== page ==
Brain cancer vaccine might turn fatal disease into a chronic condition

When U.S. Sen. Edward Kennedy was diagnosed with a glioblastoma of the brain in May 2009, doctors understood there was little chance he could survive it. He died that August.

“That’s a malignant tumor. The current five-year survival rate is 1 percent,” says Ricardo Komotar, a neurooncologist at Sylvester Comprehensive Cancer Center.

But cancer specialists from the University of Miami Medical School and nine other U.S. institutions are well into clinical experiments aimed at ending the tumor’s fatal reputation.

“We’re not going to cure it,” says Komotar, who is also director of surgical neurooncology at UM Hospital. “Our goal is to convert it into a chronic condition like high blood pressure or diabetes that you can live the rest of your life with and live a very normal life.”

Their weapon: a brain cancer vaccine. It’s not a preventive vaccine like a flu or polio shot, given to ward off disease. Instead, it’s a “therapeutic” vaccine given after the patient already has the tumor. It’s still called a vaccine because, unlike most cancer medicines, it doesn’t attack the disease directly. Instead, it marshals the body’s own immune system to attack it.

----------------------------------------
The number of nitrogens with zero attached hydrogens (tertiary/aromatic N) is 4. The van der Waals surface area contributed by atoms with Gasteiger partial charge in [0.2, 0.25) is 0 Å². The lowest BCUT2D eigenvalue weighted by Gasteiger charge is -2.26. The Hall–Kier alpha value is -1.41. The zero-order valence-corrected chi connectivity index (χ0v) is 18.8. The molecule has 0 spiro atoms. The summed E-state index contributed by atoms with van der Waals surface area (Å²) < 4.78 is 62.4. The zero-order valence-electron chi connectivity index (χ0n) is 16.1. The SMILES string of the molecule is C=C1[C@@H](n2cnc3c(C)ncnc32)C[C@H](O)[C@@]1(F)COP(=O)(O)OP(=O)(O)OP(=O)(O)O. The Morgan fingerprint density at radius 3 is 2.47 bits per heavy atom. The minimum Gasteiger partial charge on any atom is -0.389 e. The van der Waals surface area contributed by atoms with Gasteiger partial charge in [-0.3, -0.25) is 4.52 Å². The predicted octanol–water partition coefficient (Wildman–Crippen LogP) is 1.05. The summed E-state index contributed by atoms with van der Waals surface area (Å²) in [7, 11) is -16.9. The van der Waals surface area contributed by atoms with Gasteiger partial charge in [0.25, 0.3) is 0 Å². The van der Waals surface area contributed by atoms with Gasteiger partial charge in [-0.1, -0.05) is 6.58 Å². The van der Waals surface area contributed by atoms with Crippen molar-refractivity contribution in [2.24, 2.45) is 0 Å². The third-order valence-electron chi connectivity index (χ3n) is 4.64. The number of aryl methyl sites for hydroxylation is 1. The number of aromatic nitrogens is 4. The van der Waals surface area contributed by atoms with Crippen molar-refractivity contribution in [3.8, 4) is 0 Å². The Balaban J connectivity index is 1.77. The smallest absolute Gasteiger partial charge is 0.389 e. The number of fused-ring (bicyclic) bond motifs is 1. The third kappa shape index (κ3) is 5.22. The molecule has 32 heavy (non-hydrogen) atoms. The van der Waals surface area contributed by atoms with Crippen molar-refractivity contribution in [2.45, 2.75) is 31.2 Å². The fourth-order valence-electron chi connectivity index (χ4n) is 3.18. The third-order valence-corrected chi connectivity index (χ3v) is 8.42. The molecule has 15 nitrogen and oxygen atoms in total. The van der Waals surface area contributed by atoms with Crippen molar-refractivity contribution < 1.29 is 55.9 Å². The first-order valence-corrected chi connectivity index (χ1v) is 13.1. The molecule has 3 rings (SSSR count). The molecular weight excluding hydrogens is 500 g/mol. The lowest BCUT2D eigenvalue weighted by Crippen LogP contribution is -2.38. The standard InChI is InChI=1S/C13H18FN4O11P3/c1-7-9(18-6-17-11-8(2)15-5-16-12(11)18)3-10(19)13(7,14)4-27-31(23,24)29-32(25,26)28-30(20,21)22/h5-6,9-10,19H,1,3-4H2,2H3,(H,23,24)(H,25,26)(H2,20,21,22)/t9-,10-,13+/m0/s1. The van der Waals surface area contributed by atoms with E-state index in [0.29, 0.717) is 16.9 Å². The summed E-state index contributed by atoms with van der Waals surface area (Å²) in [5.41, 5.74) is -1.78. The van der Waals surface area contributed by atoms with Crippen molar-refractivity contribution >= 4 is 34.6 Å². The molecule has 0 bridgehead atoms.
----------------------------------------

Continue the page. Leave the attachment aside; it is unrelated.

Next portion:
“This is the future of cancer therapy,” Komotar says. “Radiation and chemotherapy fight the cancer but they also kill normal cells, and they’re toxic. This kills the cancer without harming normal tissue.”

Sheryl Shetsky, president of the Florida Brain Tumor Association, said the research is important because “glioblastomas are 30 percent of all brain tumors, and they’re the most devastating tumor. You’re still going to want radiation and chemo for others cells you can’t see. But this can buy the patient a lot more time.”

The new vaccine is given quickly after a patient’s glioblastoma is diagnosed, Komotar says —before surgery, chemotherapy or radiation — because doctors need to use the excised tumor to make the vaccine.

In the treatment, surgeons remove the malignant tumor, then isolate and concentrate essential proteins from it and inject them back into the patient’s arm six to eight weeks later. The patient’s immune system recognizes the proteins as invaders, and produces billions of T-cells, its natural attack system, to fight it.

“It really sparks the immune system; it gives it a target,” Komotar says. “Lots of work remains to be done, but it is a step in the right direction.”

Developed about five years ago at the University of California at San Francisco, the vaccine did so well in Phase I clinical trials for safety that it now has U.S Food and Drug Administration approval to begin Phase II trials for efficacy.

Even in the Phase I trials, it greatly extended the life expectancy of volunteers, Komotar says.

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